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Flag of Wyoming

Caleb Moore


Flag of Wyoming - Caleb Moore


Classification: State

Area (sq km): 253,600

Capital City: Cheyenne

Country: United States

Wyoming is a state located in the Northwestern United States of America. It is bordered by Montana to the North, on the East by South Dakota and Nebraska, on the South by Colorado and Utah, and to the West by Utah, Idaho, and Montana.

The capital of Wyoming is Cheyenne, which is also its largest city. The population of Wyoming is thinly spread out across the state, with the majority of the populace located in a few cities, such as Cheyenne, Laramie, Casper, and Gillette.

Evidence of native populations shows them to have lived in the area of Montana for about 12,000 years. Between the 18th and 19th centuries, Southern Wyoming was part of the Spanish Empire, then part of Mexico's Alta California. Around the beginning of the 19th century, other European explorers started exploring the rest of the area that is now Wyoming. Alta California was ceded to the United States in 1848 after the Mexican-American War. In the 1850s and 1860s, treaties were signed between settlers and natives declaring regions that were exclusive to both. The breaking of these treaties by settlers resulted in a number of wars between the two groups.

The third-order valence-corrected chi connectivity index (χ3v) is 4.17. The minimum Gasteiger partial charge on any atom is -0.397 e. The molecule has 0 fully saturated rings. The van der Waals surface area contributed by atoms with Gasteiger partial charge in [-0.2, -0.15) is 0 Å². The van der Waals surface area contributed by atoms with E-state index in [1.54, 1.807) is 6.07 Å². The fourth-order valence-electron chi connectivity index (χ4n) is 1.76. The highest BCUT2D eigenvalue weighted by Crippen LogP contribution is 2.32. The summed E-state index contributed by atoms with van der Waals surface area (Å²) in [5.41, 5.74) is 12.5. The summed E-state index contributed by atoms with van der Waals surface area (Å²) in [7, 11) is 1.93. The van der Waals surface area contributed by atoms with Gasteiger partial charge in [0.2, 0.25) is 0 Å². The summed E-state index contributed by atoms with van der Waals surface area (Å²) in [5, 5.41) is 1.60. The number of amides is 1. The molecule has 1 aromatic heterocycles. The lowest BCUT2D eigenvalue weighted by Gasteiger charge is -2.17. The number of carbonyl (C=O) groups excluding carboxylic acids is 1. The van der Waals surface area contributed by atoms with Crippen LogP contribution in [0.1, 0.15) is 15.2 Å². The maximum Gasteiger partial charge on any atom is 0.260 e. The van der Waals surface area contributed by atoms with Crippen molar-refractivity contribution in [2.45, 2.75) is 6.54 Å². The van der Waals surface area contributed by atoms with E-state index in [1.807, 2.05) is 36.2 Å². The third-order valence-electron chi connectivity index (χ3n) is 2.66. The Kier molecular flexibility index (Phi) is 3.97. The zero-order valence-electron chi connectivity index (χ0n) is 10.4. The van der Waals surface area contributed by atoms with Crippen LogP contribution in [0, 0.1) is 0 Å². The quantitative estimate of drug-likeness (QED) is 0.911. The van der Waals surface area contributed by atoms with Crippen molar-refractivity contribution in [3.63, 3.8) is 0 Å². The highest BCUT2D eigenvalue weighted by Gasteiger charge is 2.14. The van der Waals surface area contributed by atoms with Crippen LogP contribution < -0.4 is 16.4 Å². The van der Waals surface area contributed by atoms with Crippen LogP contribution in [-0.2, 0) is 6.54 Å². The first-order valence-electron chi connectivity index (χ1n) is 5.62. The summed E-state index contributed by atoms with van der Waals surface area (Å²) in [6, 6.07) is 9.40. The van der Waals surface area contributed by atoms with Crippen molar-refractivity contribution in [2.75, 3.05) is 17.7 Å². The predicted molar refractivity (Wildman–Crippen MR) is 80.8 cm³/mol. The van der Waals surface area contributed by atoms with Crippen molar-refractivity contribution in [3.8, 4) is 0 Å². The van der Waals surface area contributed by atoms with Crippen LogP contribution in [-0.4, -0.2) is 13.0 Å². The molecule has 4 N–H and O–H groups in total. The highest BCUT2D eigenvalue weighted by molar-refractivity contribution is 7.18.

Wyoming became the 44th state of the United States in 1890.

Wyoming's flag was designed by A. C. Keynes, and adopted as the state flag in 1917. In the middle of the flag is the seal of Wyoming, on a bison, which once roamed the plains in great numbers. The position of the seal on the bison represents the tradition of branding livestock. The colours of the flag were chosen from the colours of the United States' flag. Blue is for the sky and mountains, and represents fidelity, justice, and virility. The white represents the purity and uprightness of Wyoming. The red border represents the natives of the region, and the blood of the pioneers who gave their lives reclaiming the land (from Mexico).

The name Wyoming comes from the Territory of Wyoming, which is what the state was called before it became a state. The territory got its name from a poem called Gertrude of Wyoming, referring to Wyoming Valley, which itself got its name from the Munsee word "xwé:wamənk", which means "at the big river flat".

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